Peter Waddell, The Grand Illumination, 1891, 2007.
Celebrate with Us
2011 Programs, Publications, and Events
Something of Splendor
Decorative Arts from the White House
The central theme of this exhibition is the story of an emerging American culture represented in the White House collections of furniture, silver, glass, porcelain, paintings, engravings, photographs, and documents that record periods of American interior design and decorative arts, presidential biography, and aesthetic tastes of the first families. An underlying theme of the exhibition is the role of the White House Historical Association's contributions to and support of the White House collection to mark the 50th anniversary of the organization. The realm of association gifts, educational endeavors, preservation and conservation initiatives is woven into the historical context of the design and decoration of the White House with a focus on the association's founding and the nature of its contributions since 1961.
This exhibition allows visitors to explore the history of the decorative arts in the nation's foremost home. It includes 95 objects from the White House collection, many of which were made by the most celebrated craftsmen of their time, and some that have never been seen outside of the White House. The exhibition and its related publication include archival prints and photographs of the interiors to help the visitor envision life in the President's official residence.
Renwick Gallery of the Smithsonian American Art Museum, October 1, 2011–May 6, 2012. Free and open to the public.
White House collection 1817 plateau in the State Dining Room.
The White House: An Historic Guide
By William Seale and Betty Monkman
The White House: An Historic Guide, published in 1962, was the first project of the newly chartered White House Historical Association. It was First Lady Jacqueline Kennedy's wish that a book be written describing the contents, architecture and history of the President's House for those visitors touring the house. She felt they should have a memento of the occasion and actually participated in the editing of the manuscript. Now in its 23rd edition with more than 4.5 million copies distributed, this book remains a reference to be read and enjoyed by both children and adults alike. The 50th anniversary edition of the guide provides a new and different way to appreciate the history and beauty of the President’s House whether on tour or sitting at home in your easy chair. A special section about the White House Grounds provides a unique look at the 18 acres, within the iron fence, used and enjoyed by the President and his family.Guides can be purchased for $15.95.
Lady Bird Johnson presents the one-millionth copy of the White House Guidebook June 17, 1964.
An Artist Visits the White House Past
The Paintings of Peter Waddell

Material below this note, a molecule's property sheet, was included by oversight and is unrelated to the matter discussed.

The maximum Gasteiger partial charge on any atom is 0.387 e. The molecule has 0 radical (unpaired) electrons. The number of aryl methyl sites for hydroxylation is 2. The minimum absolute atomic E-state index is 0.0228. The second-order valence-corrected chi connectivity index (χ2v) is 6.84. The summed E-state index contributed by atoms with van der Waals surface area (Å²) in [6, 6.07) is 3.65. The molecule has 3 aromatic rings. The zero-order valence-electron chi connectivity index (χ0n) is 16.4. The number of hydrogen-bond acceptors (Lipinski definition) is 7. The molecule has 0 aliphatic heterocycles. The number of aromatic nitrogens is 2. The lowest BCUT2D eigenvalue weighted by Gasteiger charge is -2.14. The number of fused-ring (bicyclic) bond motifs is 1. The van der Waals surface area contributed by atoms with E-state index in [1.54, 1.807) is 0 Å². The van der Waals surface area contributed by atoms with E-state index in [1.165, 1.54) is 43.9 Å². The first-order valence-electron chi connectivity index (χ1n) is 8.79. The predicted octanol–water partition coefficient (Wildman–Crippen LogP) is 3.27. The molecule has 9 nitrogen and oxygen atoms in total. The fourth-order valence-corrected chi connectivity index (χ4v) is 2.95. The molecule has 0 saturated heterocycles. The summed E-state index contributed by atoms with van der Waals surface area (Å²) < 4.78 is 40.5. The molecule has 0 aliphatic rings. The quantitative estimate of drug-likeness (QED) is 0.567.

This exhibition of 14 paintings depicts the origin and evolution of the President’s House from construction in 1792 to Theodore Roosevelt’s major renovation in 1902. Although recognized around the world, the White House interiors today bear little resemblance to their many 19th-century incarnations. The earliest rooms were rarely documented visually and so are largely unknown today. Short of actually reconstructing the rooms, paintings offer a way to present an authentic visual recreation of the past.
White House Visitor Center, 1450 Pennsylvania Avenue, N.W. Washington, D.C. 20230. On view March 23, 2011–April 1, 2012. Open daily 7:30 a.m. to 4 p.m. Free and open to the public.
Can't make it?
Order the exhibition catalog, or explore the online exhibit of An Artist Visits the White House Past to interact with the paintings, listen to the audio tour, and discover the historical resources used to create each scene.
Peter Waddell, Lafayette Square, oil on canvas.
The White House: A History in Photographs
by Vicki Goldberg
This book is about the way 19th and 20th century photography has shown us the American presidency—how the camera has reported on, reflected, and influenced the public's interest in and opinion about the head of state and the seat of government. Several hundred photographs, beginning in the 1840s, trace the changing nature of photographic coverage of the president, his family, his residence and the circumstances of White House life—major events like wars and funerals and less earth-shaking ones like the White House Easter Egg Roll and the White House dog's private Christmas. Photographers (and eventually newsreels and television) recorded pets, servants, recreation, birthdays, historical changes in transportation, communication, and technology, what the public was allowed to see, how the media treated the presidency and pursued it, and how the presidents courted publicity, or sometimes did not. Most of these photographs come from the collection of the White House Historical Association and a good number from the Library of Congress or presidential libraries; the histories these images encapsulate, and many of the images too, belong to the American people.
White House photographers on the White House South Lawn, January 20, 1945.